High-earning graduates will pay more, says Cable


A proposal for a graduate tax scheme made by Business Secretary Vince Cable has increased the possibility that recommendations submitted by OUSU and the NUS proposal could be implemented as a result of the Browne Review of higher education funding.

Cable’s proposal suggests that students should pay for their fees through the tax system, that high-earning graduates pay more than those on lower incomes, and that there should be no up-front tuition fees.

Students ‘almost certainly will have to pay more’ said Cable, adding that he had asked Lord Browne to look at the idea of a graduate tax ‘as a priority’.

OUSU welcomed Vince Cable’s proposals as ‘the most progressive and the most sustainable answer’ to the question of higher education funding.

‘Of course the devil is in the detail of any proposed graduate tax, and Oxford students will not be conned by high-flown rhetoric with no substance’ said President David Barclay. ‘However, this speech has shattered forever the complacent myth that fee rises are inevitable.’

Lesley Sims, Oxford University’s Head of the Planning and Resource Allocation, said that Mr Cable’s proposals were ‘fine’, but emphasized that ‘there are many ways in which it can be interpreted – too many people see it as the NUS Blueprint.’

Earlier this year OUSU made its submission to the Browne Review, supporting the NUS Blueprint for a graduate tax. According to the NUS proposal, the collection and distribution of funds would be centralised, and individual fees at the institutional level would be abolished.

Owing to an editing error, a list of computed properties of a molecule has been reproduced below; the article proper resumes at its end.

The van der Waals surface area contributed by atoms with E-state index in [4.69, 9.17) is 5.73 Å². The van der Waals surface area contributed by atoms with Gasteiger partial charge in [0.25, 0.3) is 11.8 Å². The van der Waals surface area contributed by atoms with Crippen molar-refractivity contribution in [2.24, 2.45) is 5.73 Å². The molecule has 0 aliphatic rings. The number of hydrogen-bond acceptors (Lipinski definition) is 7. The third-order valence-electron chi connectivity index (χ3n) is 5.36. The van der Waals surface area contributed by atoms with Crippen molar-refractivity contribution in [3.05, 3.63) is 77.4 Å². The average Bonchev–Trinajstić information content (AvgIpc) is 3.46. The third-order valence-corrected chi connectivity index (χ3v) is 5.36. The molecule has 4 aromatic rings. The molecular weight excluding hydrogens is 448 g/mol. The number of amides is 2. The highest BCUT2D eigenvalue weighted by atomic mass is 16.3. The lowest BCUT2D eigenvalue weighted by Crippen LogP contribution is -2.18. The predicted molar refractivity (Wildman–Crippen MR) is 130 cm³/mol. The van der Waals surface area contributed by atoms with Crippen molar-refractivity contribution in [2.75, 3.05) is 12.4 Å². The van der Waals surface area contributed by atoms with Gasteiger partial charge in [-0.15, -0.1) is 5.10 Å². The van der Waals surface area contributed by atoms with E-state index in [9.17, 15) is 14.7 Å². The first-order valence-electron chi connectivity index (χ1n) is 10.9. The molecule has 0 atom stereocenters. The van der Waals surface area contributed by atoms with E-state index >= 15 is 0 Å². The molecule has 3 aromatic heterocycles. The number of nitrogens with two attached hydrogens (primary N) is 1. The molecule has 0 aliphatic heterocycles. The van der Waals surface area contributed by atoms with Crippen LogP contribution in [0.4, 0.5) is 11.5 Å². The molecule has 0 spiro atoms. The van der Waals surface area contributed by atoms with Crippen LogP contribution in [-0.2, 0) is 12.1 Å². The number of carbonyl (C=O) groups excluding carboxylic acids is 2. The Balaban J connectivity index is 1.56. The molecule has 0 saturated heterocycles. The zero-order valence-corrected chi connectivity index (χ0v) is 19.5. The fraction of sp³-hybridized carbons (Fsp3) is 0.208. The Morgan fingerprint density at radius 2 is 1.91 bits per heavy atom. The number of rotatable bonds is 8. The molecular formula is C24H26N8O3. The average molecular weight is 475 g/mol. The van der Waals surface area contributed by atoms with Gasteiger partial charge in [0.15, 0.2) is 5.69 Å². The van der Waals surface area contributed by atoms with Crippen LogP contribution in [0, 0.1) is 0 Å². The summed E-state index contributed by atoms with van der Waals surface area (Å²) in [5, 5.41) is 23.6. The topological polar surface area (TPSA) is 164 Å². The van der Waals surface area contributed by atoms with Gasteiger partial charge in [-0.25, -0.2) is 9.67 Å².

However, Oxford also made a submission to the Browne Review, in which the university says that ‘we do not support a Graduate Tax, because we do not wish to make the University more dependent on national funding decisions, at a time when we could be taking greater responsibility for developing our own provision and funding arrangements.’

The university’s main proposal was an ‘income-contingent graduate contribution scheme’ in which institutions would have the right to set their own fee level. Although the amount that a student would have to repay would also be linked to earnings, this amount would be decided by each individual university.

‘If there is diversity in the university sector, it should be reflected in the fees,’ said Anthony Monaco, Pro-Vice-Chancellor of the University. He also warned that ‘the problem with a graduate tax is that graduates could have to pay back amounts much larger than the fee.’

The Russell Group, in its own proposal to the Browne Review, also said that is necessary to ‘vary prices from institution to institution’ as well as ‘from subject to subject.’

Following Mr Cable’s speech, Dr Wendy Piatt, Director General of the Russell Group, said that ‘we do not agree that a pure graduate tax would be a better or a fairer system’, arguing that it would lead to overpayment on the part of the highest-earning graduates.

OUSU however, has said that variable fees would deter students from lower-income bands from applying, and that a graduate tax is the only scheme that would provide fair access.

‘Given Oxford’s history of able candidates being deterred from applying, we are keenly aware of the need for a new system which will allow students from every conceivable background access to a high quality and life-changing education’ said Barclay.

‘I hope that Vince Cable’s speech will have a large influence on the Browne review in combating what has until this point seemed an inevitable momentum towards lifting the cap on tuition fees.’

The results of the Browne Review are expected to come out in autumn.


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